When an accident occurs and a lawsuit is filed, the jury’s main purpose is to apportion liability and award damages. To do this, the jury must determine who was at fault for the incident and the resulting damages. In some circumstances, the negligent party is very evident given the surrounding facts; however, in certain situations, determining liability can be a bit murkier. In these situations, it is possible that the plaintiff may be found at fault for some or all of the accident. The outcome in a case in which the plaintiff is at fault can vary greatly depending on the state in which it occurs. Generally, there are four theories of negligence when determining liability:
- Pure contributory negligence
- Pure comparative negligence
- Modified comparative negligence (50% rule)
- Modified comparative negligence (51% rule)
New Mexico applies the doctrine of pure comparative negligence. This means that any injured party can file a lawsuit against any other party involved in the accident, regardless of the injured party’s percentage of fault. In these situations, the jury will make a determination as to the fault of each party involved and then apportion liability and damages in accordance with that level of fault. If a plaintiff is found to be partially at fault in causing the accident that resulted in their injuries, the plaintiff’s recovery will be reduced by their own amount of fault. Since New Mexico employs pure comparative negligence, there is no bar to recovery even when a plaintiff’s fault exceeds 51%.
Bus Driver Charged in Fatal Crash Resulting in Two Deaths
Recently, a local news report covered a tragic school bus accident that resulted in the deaths of an 18-year-old and his 14-year-old brother. According to police reports, the bus driver was charged with two counts of second-degree vehicular homicide and running a stop sign. However, the bus driver contends that the driver of the other vehicle was also at fault. He claims that the preliminary crash reports indicate that the teen driver was on his cell phone and speeding when the car t-boned the school bus, which had just run a stop sign.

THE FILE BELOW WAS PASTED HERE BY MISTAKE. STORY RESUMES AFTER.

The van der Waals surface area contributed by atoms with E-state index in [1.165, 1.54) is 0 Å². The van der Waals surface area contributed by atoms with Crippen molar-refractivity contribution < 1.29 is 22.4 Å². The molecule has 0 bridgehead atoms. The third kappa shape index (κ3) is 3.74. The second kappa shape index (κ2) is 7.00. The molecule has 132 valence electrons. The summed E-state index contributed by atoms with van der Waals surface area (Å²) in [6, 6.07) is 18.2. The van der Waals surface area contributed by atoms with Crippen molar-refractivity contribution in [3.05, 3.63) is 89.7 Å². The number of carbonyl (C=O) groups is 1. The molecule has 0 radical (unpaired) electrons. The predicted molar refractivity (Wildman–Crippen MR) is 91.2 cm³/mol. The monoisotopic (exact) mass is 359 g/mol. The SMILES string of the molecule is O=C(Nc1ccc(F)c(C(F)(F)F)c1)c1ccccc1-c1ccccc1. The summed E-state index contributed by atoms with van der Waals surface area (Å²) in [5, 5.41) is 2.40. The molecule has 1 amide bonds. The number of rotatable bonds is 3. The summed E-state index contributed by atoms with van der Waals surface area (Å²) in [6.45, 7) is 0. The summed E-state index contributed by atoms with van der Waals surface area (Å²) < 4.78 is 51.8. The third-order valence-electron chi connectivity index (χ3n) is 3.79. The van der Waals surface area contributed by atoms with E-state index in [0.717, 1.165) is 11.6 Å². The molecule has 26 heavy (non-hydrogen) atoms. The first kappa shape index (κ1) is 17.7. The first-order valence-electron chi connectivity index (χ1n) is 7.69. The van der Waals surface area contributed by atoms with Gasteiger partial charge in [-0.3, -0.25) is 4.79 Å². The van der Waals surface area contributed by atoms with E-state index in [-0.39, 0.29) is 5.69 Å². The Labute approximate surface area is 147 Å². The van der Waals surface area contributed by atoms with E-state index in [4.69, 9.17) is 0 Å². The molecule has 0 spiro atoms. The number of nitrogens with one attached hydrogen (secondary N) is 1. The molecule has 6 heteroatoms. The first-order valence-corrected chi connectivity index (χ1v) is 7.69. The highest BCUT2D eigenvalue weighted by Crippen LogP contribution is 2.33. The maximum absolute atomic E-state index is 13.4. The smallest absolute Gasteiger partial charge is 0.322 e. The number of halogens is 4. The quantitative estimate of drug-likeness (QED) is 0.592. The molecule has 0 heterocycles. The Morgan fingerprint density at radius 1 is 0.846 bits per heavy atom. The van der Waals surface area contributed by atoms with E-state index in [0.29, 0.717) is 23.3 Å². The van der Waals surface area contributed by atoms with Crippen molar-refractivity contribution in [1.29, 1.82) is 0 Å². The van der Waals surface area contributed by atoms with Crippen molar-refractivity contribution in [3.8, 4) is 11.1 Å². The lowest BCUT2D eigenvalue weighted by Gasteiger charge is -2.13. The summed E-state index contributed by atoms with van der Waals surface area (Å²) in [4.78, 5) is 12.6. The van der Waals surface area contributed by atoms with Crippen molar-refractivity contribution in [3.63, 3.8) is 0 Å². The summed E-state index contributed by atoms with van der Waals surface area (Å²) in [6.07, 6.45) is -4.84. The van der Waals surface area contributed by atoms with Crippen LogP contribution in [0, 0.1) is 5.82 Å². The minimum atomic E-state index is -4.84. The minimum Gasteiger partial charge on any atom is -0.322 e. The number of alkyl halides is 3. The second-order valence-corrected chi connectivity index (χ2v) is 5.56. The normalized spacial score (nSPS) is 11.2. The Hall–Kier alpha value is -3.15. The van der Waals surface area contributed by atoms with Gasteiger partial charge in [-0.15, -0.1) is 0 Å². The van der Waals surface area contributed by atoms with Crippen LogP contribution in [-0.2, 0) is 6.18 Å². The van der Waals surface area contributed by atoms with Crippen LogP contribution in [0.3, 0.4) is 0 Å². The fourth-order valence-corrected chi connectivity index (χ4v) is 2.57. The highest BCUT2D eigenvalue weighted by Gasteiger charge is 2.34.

Evidently, the speed limit on the highway was 45 miles per hour, but the boys were traveling at a rate of approximately 60 miles per hour. The bus driver’s attorney has stated that the other driver’s conduct affected the bus driver’s ability to maneuver the vehicle, ultimately leading to the collision. The bus driver’s charges are all misdemeanors because there was no indication that his acts were intentional, nor was he under the influence of drugs or alcohol.
Have You Been Injured in a Trucking or Bus Accident in New Mexico?
If you or a loved one has been injured in a bus or truck accident in New Mexico, you should contact one of the dedicated and experienced attorneys at the Fine Law Firm. The attorneys at the Fine Law Firm have years of experience handling truck and bus accident cases and can assist plaintiffs in assessing the strength of their case and the potential compensation that may be available. The attorneys at the Fine Law Firm can help plaintiffs seek the monetary compensation that they deserve without unnecessarily delaying the process. Contact the Fine Law Firm today to schedule your free initial consultation at 800-640-6590.
More Blog Posts:
Distracted Driving and New Mexico Head-On Collisions, New Mexico Personal Injury Lawyer Blog, May 11, 2017.
Employer Liability in New Mexico Truck Accidents, New Mexico Personal Injury Lawyer Blog, April 27, 2017.